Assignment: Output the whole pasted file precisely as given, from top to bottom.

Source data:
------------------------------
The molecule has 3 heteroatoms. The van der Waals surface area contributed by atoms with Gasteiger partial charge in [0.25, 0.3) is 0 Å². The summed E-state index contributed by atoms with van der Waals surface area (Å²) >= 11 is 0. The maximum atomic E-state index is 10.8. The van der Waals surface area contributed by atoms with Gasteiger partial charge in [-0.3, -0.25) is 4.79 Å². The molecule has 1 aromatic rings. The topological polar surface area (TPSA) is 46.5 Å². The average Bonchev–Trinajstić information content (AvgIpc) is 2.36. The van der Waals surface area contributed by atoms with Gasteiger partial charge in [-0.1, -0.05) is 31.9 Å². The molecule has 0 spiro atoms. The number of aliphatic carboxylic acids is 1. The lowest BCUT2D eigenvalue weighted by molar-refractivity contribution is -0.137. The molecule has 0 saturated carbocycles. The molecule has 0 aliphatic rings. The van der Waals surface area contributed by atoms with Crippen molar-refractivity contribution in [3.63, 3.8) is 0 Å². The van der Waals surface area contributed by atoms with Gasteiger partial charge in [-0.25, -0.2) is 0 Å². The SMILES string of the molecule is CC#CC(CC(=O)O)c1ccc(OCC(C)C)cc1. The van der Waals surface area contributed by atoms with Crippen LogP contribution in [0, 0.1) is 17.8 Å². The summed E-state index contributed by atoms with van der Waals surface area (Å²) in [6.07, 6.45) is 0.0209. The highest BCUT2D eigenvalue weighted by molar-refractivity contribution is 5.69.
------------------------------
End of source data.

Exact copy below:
The molecule has 3 heteroatoms. The van der Waals surface area contributed by atoms with Gasteiger partial charge in [0.25, 0.3) is 0 Å². The summed E-state index contributed by atoms with van der Waals surface area (Å²) >= 11 is 0. The maximum atomic E-state index is 10.8. The van der Waals surface area contributed by atoms with Gasteiger partial charge in [-0.3, -0.25) is 4.79 Å². The molecule has 1 aromatic rings. The topological polar surface area (TPSA) is 46.5 Å². The average Bonchev–Trinajstić information content (AvgIpc) is 2.36. The van der Waals surface area contributed by atoms with Gasteiger partial charge in [-0.1, -0.05) is 31.9 Å². The molecule has 0 spiro atoms. The number of aliphatic carboxylic acids is 1. The lowest BCUT2D eigenvalue weighted by molar-refractivity contribution is -0.137. The molecule has 0 saturated carbocycles. The molecule has 0 aliphatic rings. The van der Waals surface area contributed by atoms with Crippen molar-refractivity contribution in [3.63, 3.8) is 0 Å². The van der Waals surface area contributed by atoms with Gasteiger partial charge in [-0.25, -0.2) is 0 Å². The SMILES string of the molecule is CC#CC(CC(=O)O)c1ccc(OCC(C)C)cc1. The van der Waals surface area contributed by atoms with Crippen LogP contribution in [0, 0.1) is 17.8 Å². The summed E-state index contributed by atoms with van der Waals surface area (Å²) in [6.07, 6.45) is 0.0209. The highest BCUT2D eigenvalue weighted by molar-refractivity contribution is 5.69.